Thursday, November 26, 2015

A Writer's Thanksgiving

Peter Leavell is an award winning
historian and novelist.
One hundred and two pilgrims landed at Plymouth in December and promptly starved. Half died as they worked through the winter to erect buildings.

All the children survived. Every one.

As the year 1621 dawned, Native Americans helped catch eels for the starving colonists. Corn thrived in the warm spring. Bean and squash vines grew around the thick stalks. 

Plymouth colonists might survive the next winter.

As harvest time neared, the men, women, and children from England were stunned. 

In England, fall brought in heavy cloud cover and smothered the land with rainy days and warm nights. The leaves along the canals and rivers curled, died, and fell into piles of rotten green and gray. 

But in New England, sunlight drenched the days and the nights grew bitterly cold. The weather was perfect for fall.
Fall, north of Plymouth
Wikicommons

Vast forests erupted in carpets of orange, yellow, and red leaves. Golden fields stood ripe for harvest. Frigid rivers teemed with fish. Pilgrims' minds turned to God with thankfulness.

They sat down to eat.

It wasn’t a party. Nor was it a holiday. More of a tradition—a feast since the food was unimaginably plentiful. But to the Indians, parties happened to be their specialty.

The log cabins, lined with clay, reflected the fires that roasted five deer the Pokanoket brought. Other fires heated stews of meat and vegetables. Pilgrims and Indians alike sat on the ground or on rocks, shoveling food into their mouths with knives.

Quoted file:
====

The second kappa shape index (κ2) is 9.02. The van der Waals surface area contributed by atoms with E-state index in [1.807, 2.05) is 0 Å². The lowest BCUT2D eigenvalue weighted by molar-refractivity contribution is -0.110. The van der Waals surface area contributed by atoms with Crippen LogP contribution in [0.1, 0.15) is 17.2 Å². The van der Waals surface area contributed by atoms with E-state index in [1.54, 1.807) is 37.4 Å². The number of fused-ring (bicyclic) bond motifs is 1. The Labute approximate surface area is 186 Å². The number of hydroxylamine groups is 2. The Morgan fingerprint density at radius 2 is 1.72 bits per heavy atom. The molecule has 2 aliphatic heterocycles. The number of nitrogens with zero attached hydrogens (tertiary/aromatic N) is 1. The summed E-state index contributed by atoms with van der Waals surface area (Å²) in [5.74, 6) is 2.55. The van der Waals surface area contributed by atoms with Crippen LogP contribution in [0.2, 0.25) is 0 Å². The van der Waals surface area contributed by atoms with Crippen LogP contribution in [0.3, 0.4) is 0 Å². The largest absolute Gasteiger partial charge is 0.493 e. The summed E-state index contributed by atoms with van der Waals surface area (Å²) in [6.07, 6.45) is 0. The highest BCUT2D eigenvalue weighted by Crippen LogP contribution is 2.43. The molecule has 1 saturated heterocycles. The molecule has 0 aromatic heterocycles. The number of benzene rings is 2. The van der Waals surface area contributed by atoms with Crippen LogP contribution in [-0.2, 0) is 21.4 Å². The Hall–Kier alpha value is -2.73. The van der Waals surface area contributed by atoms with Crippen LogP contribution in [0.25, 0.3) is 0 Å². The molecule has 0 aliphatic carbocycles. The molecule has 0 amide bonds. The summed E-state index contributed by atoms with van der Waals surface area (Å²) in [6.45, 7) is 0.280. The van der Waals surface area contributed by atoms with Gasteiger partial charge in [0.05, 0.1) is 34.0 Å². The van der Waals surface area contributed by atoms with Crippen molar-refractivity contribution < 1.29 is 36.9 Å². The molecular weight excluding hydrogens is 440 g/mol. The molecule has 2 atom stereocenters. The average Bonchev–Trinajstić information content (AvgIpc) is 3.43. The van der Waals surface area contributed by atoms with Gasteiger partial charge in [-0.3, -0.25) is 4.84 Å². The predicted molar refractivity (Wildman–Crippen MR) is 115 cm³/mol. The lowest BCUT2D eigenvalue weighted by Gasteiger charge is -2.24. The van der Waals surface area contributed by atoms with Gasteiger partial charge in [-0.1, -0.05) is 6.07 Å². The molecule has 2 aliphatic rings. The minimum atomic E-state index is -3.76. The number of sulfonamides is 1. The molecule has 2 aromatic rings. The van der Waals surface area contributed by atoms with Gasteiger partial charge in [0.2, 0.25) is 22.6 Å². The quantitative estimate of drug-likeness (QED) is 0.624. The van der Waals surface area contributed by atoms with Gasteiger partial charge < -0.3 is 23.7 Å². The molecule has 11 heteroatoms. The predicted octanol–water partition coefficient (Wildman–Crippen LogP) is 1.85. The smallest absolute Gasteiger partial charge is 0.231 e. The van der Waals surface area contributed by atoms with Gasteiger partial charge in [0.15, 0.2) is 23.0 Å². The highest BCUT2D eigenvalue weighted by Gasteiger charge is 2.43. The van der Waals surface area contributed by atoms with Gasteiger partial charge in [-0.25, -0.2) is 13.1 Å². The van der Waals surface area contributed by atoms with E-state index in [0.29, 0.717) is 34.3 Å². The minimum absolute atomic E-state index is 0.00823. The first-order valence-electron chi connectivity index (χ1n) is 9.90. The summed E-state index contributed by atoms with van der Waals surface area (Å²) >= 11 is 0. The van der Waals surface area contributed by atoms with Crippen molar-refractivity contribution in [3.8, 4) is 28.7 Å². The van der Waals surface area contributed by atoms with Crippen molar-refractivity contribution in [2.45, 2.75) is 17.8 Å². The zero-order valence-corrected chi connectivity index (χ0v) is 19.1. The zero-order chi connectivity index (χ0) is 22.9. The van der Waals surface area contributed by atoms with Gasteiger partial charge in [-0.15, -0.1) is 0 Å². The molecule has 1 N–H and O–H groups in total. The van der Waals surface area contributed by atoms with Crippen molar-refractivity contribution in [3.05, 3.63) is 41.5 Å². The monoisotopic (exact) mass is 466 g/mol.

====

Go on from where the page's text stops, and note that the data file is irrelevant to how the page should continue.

Sometimes as writers, we go through lean times. We struggle to find the perfect word here, a meaningful thought there. Chances are, we won't survive the manuscript. Some do. Others give up. 

Trust in God that He will bring a harvest. Because we don't write to be famous any more than the Pilgrims dreamed of being household names. We write for survival. And some day, when harvest time is here, we can feast with those we love on the bounties of our work. 

Don't forget to give thanks to God for the bountiful harvest you've already received!

Historical note: President Lincoln, during the Civil War, created the holiday Thanksgiving, where we immortalized the Pilgrims and Plymouth Rock in holiday.

Which would have incensed the Pilgrims. They believed holidays were not of God.

3 comments:

Sally Shupe said...

Great post. Thanks for sharing. Wonderful advice. It's all in God's timing. Thank God for all you've received. Happy Thanksgiving!

Robin Mason said...

what a wonderful comparison—(us) writers to the Pilgrims! and some nuggets about the Pilgrims i didn't know before! thanks for such an apropos post on this Thanksgiving *holiday* Happy Thanksgiving!!

Peter Leavell said...

Thanks, Sally and Robin! Have a blessed Thanksgiving!